Picture the scene: you’ve crafted a compelling written entry. You’ve outlined your initiative well. But everything is still to play for – half your scores will come from your presentation on the day of the Awards Finals.
You’re looking for that winning edge, a way of differentiating yourself from your competition.
At Awards International, a great presentation comes down to two things. At its core, there needs to be a compelling business case; your initiative must have been successful. No amount of flashy presentation skills will be able to hide that from the judging panel.
But it also needs to be memorable and well-articulated.
We’ve seen some great presentations over the years. And we want to share what we’ve learned.
Don’t clutter the slides with text
Things have definitely got better over the years, but some presentations are still guilty of text clutter. Worst of all, we occasionally see presenters reading off the PowerPoint! That is a complete turn-off: it means you’re turning away from the judging panel, and you’re not telling them anything they can’t already read for themselves. Remember: the human brain can process images much faster than text, so using well-selected images can help create a much quicker impression than a paragraph of text.
The slides are there to supplement your presentation. Include the essential points of your initiative, as well as the most important pieces of evidence that substantiate your claims. This leaves room for your presentation to elaborate, providing the fine-tuned analysis that really brings your initiative to life.
Practice it. Then do it again.
The most iconic presentations of modern times – think Steve Jobs’ iPhone launch in 2007 – were rehearsed over several weeks until the speaker could deliver it flawlessly without notes. You don’t necessarily have to do this, though it will benefit your presentation if you do.
Just because you’ve written the text of your speech, that doesn’t mean you’ve finished. You want to have enough confidence in your material to look up from your notes and make eye contact with the judges. That way, your enthusiasm will be much more evident.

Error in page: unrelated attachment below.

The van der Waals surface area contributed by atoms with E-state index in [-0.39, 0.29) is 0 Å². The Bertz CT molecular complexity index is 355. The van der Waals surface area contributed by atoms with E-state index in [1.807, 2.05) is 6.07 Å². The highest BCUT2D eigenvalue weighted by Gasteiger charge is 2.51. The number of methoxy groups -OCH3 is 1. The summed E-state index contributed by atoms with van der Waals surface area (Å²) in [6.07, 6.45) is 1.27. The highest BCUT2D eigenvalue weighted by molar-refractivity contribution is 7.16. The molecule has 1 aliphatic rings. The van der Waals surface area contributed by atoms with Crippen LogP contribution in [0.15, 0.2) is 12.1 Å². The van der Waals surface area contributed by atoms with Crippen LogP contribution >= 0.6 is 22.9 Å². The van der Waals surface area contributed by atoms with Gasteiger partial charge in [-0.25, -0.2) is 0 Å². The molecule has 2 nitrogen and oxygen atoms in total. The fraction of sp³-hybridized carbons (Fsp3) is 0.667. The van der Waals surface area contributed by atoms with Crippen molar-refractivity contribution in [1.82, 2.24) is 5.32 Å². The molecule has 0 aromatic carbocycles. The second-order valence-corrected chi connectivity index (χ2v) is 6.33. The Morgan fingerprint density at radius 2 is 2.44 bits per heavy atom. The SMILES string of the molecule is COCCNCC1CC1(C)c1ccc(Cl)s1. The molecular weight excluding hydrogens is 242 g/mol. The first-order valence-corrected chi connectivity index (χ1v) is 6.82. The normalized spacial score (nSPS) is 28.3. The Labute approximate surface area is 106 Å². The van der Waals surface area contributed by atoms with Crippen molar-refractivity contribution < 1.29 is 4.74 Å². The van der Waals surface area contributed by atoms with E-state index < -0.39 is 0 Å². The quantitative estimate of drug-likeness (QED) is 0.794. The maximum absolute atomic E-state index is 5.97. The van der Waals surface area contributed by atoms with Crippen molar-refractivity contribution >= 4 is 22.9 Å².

Like anything, practice makes perfect.
Tell a story
We are hard-wired to respond to stories. Not only are they more enjoyable than pure information – they make things more memorable too.
Your business has launched an initiative; that means you have a story to tell. You have to locate the initiative in your own company story, and explain how it took your organisation where you wanted to go.
A story doesn’t have to feature romance or revenge to be effective – it just needs to set the scene, develop, then resolve. If you describe your company initiative as a journey, you’re taking the judges on that journey with you. And they’ll remember a lot more of the details when it comes to scoring your presentation.
Address all the criteria, but avoid a plodding approach
It’s essential that you cover all the aspects of the Scoring of Entries document.
That’s what the judges will be using to assess you, so you must give each section proper consideration. There’s nothing wrong with structuring your presentation around each of these criteria: beginning with Business Strategy, moving on to Goals and Objectives, and so on. But your presentation should be greater than the sum of its parts. It shouldn’t just address each criterion, then move on with no attempt to link. The judges, understandably, will view this approach as somewhat pedestrian, and your scores may suffer as a result.
Linking between sections, showing how one leads to another on your company journey, is going to be much more memorable in their minds.
Seek out expert advice
At Awards International, we want every organisation to have the chance to succeed. That’s why, for many years, we’ve been teaming up with Donna O’Toole from August Awards Consultancy. She’s helped hundreds of businesses to realise their potential and get the recognition they deserve, and she’ll be hosting a variety of webinars over the next month. They are:
We hope you can join these webinars and learn from the very best!
For more Awards International advice, here’s our article on Awards Entry Mistakes.